William Wallace Fraser, eldest son of Kerr and Edna Fraser,was born October 6, 1921, in Hamiota, Manitoba. He attended school in Hamiota, graduating in 1937.

Wallace joined the RCAF in 1940 and served overseas until 1945. In 1949, he married Mildred Pollock. Following her unexpected death in 1970, Wallace married Dorothy McConnell. She was his supporter and helper during his career with Manitoba Pool Elevators (MPE).

Wallace was active in farming from 1946 until 1978. He grew certified crops for seed and raised quality Shorthorn cattle. Always trying to improve his own farming operation by keeping up with the latest innovations, he was a positive role model for other farmers in the area.

Wallace served on the boards of the Hamiota Consumers Co-op and the Rivers Seed Cleaning Plant. He also volunteered with the Hamiota Agricultural Society.

Wallace served for 20 years on the Hamiota Local of MPE, including 18 years as President. After a number of years as delegate from sub-district 504 to the annual meeting, he was elected to the Board of MPE representing District 5. He was elected 2nd Vice-President in 1974, Vice-President in 1978 and President in 1980. He retired from MPE in 1985. During his time on the board, he was intimately involved in discussions leading up to controversial changes to western grain transportation policy (Crow Rate). He advocated a balanced approach to the consolidation of the country elevator system.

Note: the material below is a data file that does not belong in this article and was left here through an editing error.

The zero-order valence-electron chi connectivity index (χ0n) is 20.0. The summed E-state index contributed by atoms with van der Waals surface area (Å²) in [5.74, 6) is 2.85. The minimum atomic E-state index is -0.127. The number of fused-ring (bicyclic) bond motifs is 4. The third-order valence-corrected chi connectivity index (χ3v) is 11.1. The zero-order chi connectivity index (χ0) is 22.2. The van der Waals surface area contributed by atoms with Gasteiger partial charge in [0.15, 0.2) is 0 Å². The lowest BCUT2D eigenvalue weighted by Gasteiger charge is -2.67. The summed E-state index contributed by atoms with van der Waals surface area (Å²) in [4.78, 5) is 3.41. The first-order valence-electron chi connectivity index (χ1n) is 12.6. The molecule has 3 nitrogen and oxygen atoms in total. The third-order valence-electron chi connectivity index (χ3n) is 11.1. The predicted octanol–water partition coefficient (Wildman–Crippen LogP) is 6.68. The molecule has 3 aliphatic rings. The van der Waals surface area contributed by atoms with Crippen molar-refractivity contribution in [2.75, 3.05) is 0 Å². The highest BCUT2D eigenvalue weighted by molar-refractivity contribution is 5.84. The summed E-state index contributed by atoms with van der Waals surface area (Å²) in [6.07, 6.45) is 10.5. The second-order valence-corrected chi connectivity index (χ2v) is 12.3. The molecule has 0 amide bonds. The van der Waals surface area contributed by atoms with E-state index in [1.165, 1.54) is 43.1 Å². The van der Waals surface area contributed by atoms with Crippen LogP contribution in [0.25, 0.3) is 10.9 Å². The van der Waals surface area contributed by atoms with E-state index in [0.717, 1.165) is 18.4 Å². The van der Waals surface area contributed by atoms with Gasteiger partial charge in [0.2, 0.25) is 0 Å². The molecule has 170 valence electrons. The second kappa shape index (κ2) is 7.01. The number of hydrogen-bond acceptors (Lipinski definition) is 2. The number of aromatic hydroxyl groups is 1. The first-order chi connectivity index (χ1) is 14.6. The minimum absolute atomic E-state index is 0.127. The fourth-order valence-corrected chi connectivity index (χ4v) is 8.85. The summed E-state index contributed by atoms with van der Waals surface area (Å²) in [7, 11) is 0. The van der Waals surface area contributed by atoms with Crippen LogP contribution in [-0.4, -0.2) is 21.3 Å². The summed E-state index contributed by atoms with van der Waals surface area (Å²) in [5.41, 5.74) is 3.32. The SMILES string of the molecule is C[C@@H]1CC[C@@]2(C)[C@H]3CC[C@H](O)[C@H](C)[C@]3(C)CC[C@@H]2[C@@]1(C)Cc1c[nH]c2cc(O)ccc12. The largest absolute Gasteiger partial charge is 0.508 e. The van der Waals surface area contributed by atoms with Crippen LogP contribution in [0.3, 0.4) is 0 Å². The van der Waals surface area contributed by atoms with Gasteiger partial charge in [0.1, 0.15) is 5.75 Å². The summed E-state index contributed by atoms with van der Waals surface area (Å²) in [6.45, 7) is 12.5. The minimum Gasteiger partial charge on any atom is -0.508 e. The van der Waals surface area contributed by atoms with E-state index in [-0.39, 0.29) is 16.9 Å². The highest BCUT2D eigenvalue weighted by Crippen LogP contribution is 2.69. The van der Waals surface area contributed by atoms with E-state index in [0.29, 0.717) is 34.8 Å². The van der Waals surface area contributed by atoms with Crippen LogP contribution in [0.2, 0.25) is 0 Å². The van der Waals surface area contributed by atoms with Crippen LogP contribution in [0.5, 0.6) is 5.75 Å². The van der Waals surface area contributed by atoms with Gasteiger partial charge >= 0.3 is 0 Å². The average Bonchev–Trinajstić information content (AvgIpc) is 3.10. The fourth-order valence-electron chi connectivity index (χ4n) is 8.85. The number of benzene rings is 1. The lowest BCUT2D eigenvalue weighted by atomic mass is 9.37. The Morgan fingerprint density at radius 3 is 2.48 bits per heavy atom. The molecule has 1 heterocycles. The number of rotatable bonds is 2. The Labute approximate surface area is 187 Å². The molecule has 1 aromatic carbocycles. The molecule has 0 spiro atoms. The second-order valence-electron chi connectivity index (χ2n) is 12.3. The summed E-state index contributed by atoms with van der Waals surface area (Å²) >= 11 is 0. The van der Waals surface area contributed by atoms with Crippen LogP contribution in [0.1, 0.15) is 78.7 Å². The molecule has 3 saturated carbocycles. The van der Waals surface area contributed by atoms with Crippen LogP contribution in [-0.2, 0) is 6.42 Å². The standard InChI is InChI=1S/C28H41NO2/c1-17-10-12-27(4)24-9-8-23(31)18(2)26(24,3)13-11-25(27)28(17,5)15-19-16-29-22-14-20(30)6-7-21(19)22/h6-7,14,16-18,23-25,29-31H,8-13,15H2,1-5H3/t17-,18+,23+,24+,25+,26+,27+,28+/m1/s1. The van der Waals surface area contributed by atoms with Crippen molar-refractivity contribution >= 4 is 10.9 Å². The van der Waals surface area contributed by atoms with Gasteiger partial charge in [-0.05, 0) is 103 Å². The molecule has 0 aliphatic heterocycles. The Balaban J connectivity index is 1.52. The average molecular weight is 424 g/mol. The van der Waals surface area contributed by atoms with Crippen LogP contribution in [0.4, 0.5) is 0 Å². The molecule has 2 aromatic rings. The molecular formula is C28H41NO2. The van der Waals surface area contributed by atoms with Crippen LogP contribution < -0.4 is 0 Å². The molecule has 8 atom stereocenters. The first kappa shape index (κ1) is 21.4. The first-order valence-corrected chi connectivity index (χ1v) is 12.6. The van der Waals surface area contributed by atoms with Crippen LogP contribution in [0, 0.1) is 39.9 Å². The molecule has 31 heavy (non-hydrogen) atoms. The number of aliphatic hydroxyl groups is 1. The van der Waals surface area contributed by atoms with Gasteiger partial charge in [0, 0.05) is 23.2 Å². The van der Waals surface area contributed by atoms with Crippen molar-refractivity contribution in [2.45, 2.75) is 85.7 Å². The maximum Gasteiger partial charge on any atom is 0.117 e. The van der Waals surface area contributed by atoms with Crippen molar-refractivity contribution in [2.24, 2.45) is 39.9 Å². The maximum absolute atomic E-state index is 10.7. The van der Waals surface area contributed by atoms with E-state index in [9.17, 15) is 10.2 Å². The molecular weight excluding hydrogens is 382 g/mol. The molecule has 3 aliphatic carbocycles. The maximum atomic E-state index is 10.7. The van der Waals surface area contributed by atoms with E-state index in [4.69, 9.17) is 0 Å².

Wallace served as a Director and MPE representative on a number of cooperatives: XCan Grain Ltd.;Western Co-op Fertilizers Ltd; Pool Agencies Ltd.; Pool Insurance Company; and Canadian Wheat Producers Ltd., the political arm of the prairie pools.

Wallace was a Director of the Manitoba Farm Bureau and served as President in 1979-80. He was a Director and Executive Member of the Canadian Federation of Agriculture, Director of the Great Lakes Waterways Association and a Trustee of the Wasagaming Foundation, which is responsible for the Riding Mountain Conference Centre and Camp Wannacumbac. Wallace was in the forefront of major changes taking place in the grain and agricultural industry.

A strong supporter of local community organizations,Wallace served as President of the Hamiota Curling Club, which became one of the first rural towns to have artificial ice. He was a member of the Hamiota Legion and the Hamiota Golf Club, where he served on the finance committee when the new golf course was established.

When he retired, the farm press was unanimous in declaring that farmers owed Wallace Fraser a debt of gratitude for his contribution to Canadian agriculture.